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Revolutionary ‘Bridge RNA’ system unlocks precision genome editing capabilities

Researchers at the Arc Institute have unveiled a groundbreaking genetic engineering tool called the bridge recombinase mechanism, offering unprecedented precision in DNA recombination and rearrangement. The study, published in Nature [1], details the discovery of the first DNA recombinase that utilises a non-coding RNA for sequence-specific selection of target and donor DNA molecules.

This bridge RNA is programmable, allowing the user to specify any desired genomic target sequence and any donor DNA molecule to be inserted.

Programmable bridge RNA: A new frontier in genomic editing

The bridge RNA system, derived from insertion sequence 110 (IS110) elements, one of countless types of transposable elements – or “jumping genes” – that cut and paste themselves to move within and between microbial genomes. It represents a significant leap forward in biological programming.

Senior author Patrick Hsu, an Arc Institute Core Investigator and UC Berkeley Assistant Professor of Bioengineering, said: “The bridge RNA system is a fundamentally new mechanism for biological programming. “Bridge recombination can universally modify genetic material through sequence-specific insertion, excision, inversion, and more, enabling a word processor for the living genome beyond CRISPR.”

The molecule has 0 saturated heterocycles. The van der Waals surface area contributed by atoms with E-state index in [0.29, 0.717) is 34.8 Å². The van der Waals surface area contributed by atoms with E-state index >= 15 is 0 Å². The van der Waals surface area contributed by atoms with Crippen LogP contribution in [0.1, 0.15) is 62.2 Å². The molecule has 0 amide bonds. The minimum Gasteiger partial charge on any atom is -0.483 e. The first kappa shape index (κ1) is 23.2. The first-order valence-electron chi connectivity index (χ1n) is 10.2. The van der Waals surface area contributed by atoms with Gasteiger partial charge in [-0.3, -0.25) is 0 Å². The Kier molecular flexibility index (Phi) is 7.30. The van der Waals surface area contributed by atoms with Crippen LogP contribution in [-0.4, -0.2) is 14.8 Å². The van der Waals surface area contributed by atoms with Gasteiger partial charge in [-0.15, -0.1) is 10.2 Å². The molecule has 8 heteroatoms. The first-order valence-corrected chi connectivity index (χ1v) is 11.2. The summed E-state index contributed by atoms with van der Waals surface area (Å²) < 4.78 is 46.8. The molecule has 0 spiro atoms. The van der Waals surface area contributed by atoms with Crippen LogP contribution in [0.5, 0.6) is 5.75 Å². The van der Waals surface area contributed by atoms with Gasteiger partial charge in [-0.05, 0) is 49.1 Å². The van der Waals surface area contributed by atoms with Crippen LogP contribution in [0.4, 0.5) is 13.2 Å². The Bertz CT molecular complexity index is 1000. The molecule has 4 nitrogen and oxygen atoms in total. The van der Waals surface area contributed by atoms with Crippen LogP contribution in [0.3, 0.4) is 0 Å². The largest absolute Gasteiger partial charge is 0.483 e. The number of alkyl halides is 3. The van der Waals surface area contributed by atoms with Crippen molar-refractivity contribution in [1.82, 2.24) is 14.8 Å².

The bridge RNA, formed when IS110 excises itself from a genome, folds into two independently programmable loops. This bispecific guide molecule allows researchers to specify both target and donor DNA sequences, enabling insertion of any desired genetic cargo into any genomic location.

Impressive efficiency and specificity

In their experiments with E. coli, the team demonstrated over 60% insertion efficiency of a desired gene with over 94% specificity for the correct genomic location. This high level of precision and efficiency showcases the potential of the bridge recombinase system for future applications in genetic engineering and therapeutic interventions.

Structural insights and future implications

Complementing the functional studies, collaborators at the University of Tokyo used cryo-electron microscopy to elucidate the molecular structures of the recombinase-bridge RNA complex bound to target and donor DNA. These structural insights provide a deeper understanding of the recombination process and may guide future optimisations of the system.

The bridge recombinase mechanism offers several advantages over current genome editing technologies, including the ability to join both DNA strands without releasing cut DNA fragments. This characteristic potentially sidesteps a key limitation of existing methods and opens new avenues for genome design.

As research continues, the bridge recombinase system may herald a third generation of RNA-guided systems, expanding beyond the DNA and RNA cutting mechanisms of CRISPR and RNA interference (RNAi) to offer a unified mechanism for programmable DNA rearrangements. This breakthrough could have far-reaching implications for both basic research and clinical applications in the field of genetic engineering.

See video explanation of the new Bridge Recombination system:

1. Patrick Hsu, Matthew Durrant, Nick Perry, et. al. Bridge RNAs direct programmable recombination of target and donor DNA. Nature. 26 June 2024.

BridgeRNA 2

Patrick Hsu, Nick Perry and Matt Durrant discuss the newly discovered bridge recombinase mechanism. Credit: Ray Rudolph